“The complex adjoining the baoli is in a bad shape. For the past 3-4 years, the ceiling of the complex was getting chipped in bits and pieces but last year, a sizable portion caved in,” said Siddiqui, who has been managing the dargah’s affairs since 2008.
The vulnerability of the baoli complex also poses a threat to a section of the dargah, and its minaret, whose base rests on the floor of the baoli complex. “The foundation of the minaret is not strong. The minaret is huge but it is only supported by two pillars that rest on floor of baoli’s complex. Due to the minaret, the baoli’s terrace will always be vulnerable,” said Ahmed.
Ameenuddin Chisti, a Mehrauli resident, said the baoli was cleaned nearly eight years ago. Since then, no other intervention had taken place. He said that due to the precarious condition of the baoli’s ceiling, a section of the dargah that was used for offering namaz had been cordoned off. “The baoli’s ceiling that forms the terrace of the dargah needs to be repaired. A new terrace is needed. In the absence of any intervention, we have barred the entry of visitors into the area. Till some time ago, prayers used to be offered here. It is no longer safe unless repairs are undertaken,” said Chisti.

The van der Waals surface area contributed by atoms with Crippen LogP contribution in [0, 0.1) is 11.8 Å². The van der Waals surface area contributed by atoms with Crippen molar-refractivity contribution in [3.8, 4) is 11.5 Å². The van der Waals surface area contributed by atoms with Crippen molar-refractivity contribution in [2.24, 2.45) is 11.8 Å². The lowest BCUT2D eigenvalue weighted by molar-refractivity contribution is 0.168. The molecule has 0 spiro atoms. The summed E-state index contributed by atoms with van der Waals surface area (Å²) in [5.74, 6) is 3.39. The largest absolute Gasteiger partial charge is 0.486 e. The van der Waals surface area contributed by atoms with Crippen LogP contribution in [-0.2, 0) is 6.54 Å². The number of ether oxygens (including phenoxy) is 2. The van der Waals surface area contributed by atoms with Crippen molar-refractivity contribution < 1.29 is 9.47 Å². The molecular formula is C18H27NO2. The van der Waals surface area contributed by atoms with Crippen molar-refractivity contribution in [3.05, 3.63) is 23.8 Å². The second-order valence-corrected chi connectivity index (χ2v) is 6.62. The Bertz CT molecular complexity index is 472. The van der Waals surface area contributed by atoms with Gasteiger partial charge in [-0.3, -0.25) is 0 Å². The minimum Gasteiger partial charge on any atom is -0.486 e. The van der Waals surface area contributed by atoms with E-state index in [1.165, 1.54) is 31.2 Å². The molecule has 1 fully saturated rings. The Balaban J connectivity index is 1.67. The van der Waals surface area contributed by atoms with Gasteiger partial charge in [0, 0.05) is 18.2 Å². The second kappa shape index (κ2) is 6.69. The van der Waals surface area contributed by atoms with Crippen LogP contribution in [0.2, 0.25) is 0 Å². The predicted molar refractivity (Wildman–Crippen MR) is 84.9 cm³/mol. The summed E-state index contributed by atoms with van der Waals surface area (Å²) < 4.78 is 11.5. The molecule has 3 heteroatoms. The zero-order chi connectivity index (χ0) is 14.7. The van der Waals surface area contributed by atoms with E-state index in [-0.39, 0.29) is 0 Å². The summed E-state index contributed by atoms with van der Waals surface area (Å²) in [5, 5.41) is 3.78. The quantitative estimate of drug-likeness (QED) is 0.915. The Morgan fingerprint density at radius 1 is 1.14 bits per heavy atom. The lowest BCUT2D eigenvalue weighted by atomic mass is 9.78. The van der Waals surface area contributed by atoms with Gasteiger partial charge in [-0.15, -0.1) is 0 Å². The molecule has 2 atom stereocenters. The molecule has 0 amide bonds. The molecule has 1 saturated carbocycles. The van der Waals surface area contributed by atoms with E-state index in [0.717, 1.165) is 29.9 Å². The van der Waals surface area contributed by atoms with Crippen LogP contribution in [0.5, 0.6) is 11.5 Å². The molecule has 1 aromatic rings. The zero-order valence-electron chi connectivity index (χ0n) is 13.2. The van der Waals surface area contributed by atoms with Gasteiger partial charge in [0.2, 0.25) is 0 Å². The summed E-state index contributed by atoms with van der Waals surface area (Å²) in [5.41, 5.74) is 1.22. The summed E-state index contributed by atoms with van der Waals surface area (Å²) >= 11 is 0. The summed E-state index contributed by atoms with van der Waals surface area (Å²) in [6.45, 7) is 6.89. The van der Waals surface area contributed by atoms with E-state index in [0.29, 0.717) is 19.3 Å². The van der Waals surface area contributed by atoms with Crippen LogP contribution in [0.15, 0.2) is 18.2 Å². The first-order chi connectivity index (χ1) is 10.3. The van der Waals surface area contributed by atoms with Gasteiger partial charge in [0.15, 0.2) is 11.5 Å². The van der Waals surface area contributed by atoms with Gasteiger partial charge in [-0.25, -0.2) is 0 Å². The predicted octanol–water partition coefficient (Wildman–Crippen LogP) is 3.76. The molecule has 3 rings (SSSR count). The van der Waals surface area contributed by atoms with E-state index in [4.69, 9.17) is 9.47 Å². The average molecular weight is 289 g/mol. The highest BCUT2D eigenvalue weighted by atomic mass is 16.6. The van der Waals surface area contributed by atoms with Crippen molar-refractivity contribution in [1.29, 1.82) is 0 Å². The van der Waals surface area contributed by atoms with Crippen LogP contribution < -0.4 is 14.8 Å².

Ghulam Rasool, a 79-year-old resident, said the neighbourhood could benefit if the baoli was spruced up. He said that the baoli had suffered due to the indifference of authorities and locals alike. “Some houses adjoining the dargah dump trash here. Even outsiders dump their waste in the baoli. We have not been able to stop them. We will be happy if the baoli is cleaned and revived,” said Rasool.
Over the years, attempts have been made to give a fresh lease of life to the baoli. However, the efforts never came to a conclusion. In 2017, the Delhi Jal Board collected water samples from multiple places in Mehrauli. Initial findings of a Central Ground Water Board (CGWB) technical report indicated that the water sample drawn in all likelihood matched with DJB’s water supply. The report concluded that since there was no space for a boring network of tube well in the area, water could be drawn from the existing baoli’s in the area including Qutub ki Baoli.
The report, Siddiqui said, demonstrated that there was a good possibility of the baoli’s revival. “The report clearly says that if treated, the water here can be utilized for the area. If the baoli is restored, it will help everyone in the neighbourhood,” he said.
The revival of Qutub Ki Baoli is also listed among the ongoing projects of the Shahjahanabad Redevelopment Corporation, as per information available on the Delhi government website that was last updated in 2014. Current officer bearers at SRDC said that they had no idea about such plans. “Since 2018, we have only been working in Chandni Chowk,” said the senior official.